Sam Storms: Heresy abounds. It always has and always will, until such time as Jesus returns and exposes the misguided theological fabrications of men and women and vindicates the truth of his Word. In our day, there are many heretical and deviant notions circulating within the professing evangelical church. But I am persuaded that the most serious and severe departure from biblical faith in our day is the repudiation of the truth of penal substitutionary atonement (together with the wicked, childish, inexcusable, or as J. I. Packer has put it, “the smarty-pants” caricature of penal substitution as “cosmic child abuse”). There is much that could be said about this, but today I restrict my comments to the declaration of Revelation 1:5b where John predicates of Jesus Christ “glory and dominion forever and ever.” And what is the ground for this doxology? Why is Jesus deserving of such praise? It is because, among other things, he “loves us and has freed
Christ redeemed us from the curse of the law by becoming a curse for us.—Galatians 3:13 David Mathis: Great hymns have the ability to unite the family of God, throughout history and around the world, in the truths about God that matter most. But when voices from within the church begin to question or deny what the church holds most dear, great hymns become flashpoints of controversy. Such is the case with “In Christ Alone.” Some say they find it offensive enough to change one uncomfortable line, or abandon the song altogether. But I want you to see that the original line is deeply biblical and profoundly good news. The second verse says, Till on that cross as Jesus died, The wrath of God was satisfied Some find this line so troubling they have changed it to “the love of God was magnified.” Love Magnified It’s certainly true that the love of God was magnified at the cross. Romans 5:8 says,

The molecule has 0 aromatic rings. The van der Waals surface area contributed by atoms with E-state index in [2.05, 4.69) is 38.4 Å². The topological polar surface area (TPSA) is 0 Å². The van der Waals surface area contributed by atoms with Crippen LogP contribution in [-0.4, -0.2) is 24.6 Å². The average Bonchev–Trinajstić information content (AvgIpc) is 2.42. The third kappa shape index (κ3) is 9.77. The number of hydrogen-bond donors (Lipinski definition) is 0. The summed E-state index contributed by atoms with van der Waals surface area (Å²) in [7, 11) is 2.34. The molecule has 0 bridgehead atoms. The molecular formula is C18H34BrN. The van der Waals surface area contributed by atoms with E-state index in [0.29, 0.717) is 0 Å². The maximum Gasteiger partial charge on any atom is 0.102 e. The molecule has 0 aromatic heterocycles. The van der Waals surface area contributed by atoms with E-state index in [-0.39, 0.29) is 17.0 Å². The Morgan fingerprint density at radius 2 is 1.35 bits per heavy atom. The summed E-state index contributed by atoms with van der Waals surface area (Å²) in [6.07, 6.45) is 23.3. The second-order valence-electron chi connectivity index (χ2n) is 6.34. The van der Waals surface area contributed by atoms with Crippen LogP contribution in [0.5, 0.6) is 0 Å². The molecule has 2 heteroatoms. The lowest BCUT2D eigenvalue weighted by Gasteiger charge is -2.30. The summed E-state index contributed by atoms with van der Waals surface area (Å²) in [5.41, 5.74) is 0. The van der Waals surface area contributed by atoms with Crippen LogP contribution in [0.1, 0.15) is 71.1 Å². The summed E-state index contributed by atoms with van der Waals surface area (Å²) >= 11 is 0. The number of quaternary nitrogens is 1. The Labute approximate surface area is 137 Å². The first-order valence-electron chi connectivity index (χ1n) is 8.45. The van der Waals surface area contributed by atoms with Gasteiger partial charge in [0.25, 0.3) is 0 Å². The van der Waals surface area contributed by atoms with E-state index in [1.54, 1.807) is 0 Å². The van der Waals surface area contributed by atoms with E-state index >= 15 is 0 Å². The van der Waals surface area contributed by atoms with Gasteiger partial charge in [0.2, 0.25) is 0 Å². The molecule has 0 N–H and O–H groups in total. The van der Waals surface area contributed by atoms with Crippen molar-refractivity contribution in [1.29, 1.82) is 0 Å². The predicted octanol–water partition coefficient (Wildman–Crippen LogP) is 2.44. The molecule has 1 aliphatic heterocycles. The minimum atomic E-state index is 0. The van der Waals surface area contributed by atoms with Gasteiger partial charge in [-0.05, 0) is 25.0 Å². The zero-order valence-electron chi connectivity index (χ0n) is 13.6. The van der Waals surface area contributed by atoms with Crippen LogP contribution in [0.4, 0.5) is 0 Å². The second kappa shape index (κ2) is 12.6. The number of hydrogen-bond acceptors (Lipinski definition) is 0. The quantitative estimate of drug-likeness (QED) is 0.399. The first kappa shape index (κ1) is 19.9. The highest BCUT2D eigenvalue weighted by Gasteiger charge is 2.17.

Martin Downes: The first question of the Heidelberg Catechism views the atoning work of Christ as dealing with the satisfaction made for all our sins (penal substitution) and his redeeming us from all the power of the devil (Christus Victor). What is your only comfort in life and in death? That I, with body and soul, both in life and in death, am not my own, but belong to my faithful Saviour Jesus Christ, who with His precious blood has fully satisfied for all my sins, and redeemed me from all the power of the devil; and so preserves me that without the will of my Father in heaven not a hair can fall from my head; indeed, that all things must work together for my salvation. Wherefore, by His Holy Spirit, He also assures me of eternal life, and makes me heartily willing and ready from now on to live unto Him. Thus the Catechism holds together what ought